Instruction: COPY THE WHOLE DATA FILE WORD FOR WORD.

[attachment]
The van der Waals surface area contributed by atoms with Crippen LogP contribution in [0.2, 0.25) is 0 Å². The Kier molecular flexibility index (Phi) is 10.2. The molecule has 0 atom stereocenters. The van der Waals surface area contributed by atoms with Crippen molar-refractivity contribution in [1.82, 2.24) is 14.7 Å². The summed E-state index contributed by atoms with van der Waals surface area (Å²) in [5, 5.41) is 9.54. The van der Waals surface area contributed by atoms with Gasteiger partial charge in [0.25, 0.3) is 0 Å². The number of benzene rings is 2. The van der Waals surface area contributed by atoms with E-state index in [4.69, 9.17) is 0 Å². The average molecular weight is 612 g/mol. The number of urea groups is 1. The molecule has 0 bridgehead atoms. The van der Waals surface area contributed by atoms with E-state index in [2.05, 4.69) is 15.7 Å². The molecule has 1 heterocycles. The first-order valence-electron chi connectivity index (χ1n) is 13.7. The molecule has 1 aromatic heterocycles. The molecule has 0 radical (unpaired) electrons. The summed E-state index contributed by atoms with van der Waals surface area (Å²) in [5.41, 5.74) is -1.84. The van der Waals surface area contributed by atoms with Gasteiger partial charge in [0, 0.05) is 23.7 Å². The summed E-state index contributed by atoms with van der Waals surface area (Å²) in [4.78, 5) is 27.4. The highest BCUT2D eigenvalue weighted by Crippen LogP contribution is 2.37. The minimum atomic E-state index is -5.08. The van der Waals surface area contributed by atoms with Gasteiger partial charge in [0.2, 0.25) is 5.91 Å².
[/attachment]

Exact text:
The van der Waals surface area contributed by atoms with Crippen LogP contribution in [0.2, 0.25) is 0 Å². The Kier molecular flexibility index (Phi) is 10.2. The molecule has 0 atom stereocenters. The van der Waals surface area contributed by atoms with Crippen molar-refractivity contribution in [1.82, 2.24) is 14.7 Å². The summed E-state index contributed by atoms with van der Waals surface area (Å²) in [5, 5.41) is 9.54. The van der Waals surface area contributed by atoms with Gasteiger partial charge in [0.25, 0.3) is 0 Å². The number of benzene rings is 2. The van der Waals surface area contributed by atoms with E-state index in [4.69, 9.17) is 0 Å². The average molecular weight is 612 g/mol. The number of urea groups is 1. The molecule has 0 bridgehead atoms. The van der Waals surface area contributed by atoms with E-state index in [2.05, 4.69) is 15.7 Å². The molecule has 1 heterocycles. The first-order valence-electron chi connectivity index (χ1n) is 13.7. The molecule has 1 aromatic heterocycles. The molecule has 0 radical (unpaired) electrons. The summed E-state index contributed by atoms with van der Waals surface area (Å²) in [5.41, 5.74) is -1.84. The van der Waals surface area contributed by atoms with Gasteiger partial charge in [0, 0.05) is 23.7 Å². The summed E-state index contributed by atoms with van der Waals surface area (Å²) in [4.78, 5) is 27.4. The highest BCUT2D eigenvalue weighted by Crippen LogP contribution is 2.37. The minimum atomic E-state index is -5.08. The van der Waals surface area contributed by atoms with Gasteiger partial charge in [0.2, 0.25) is 5.91 Å².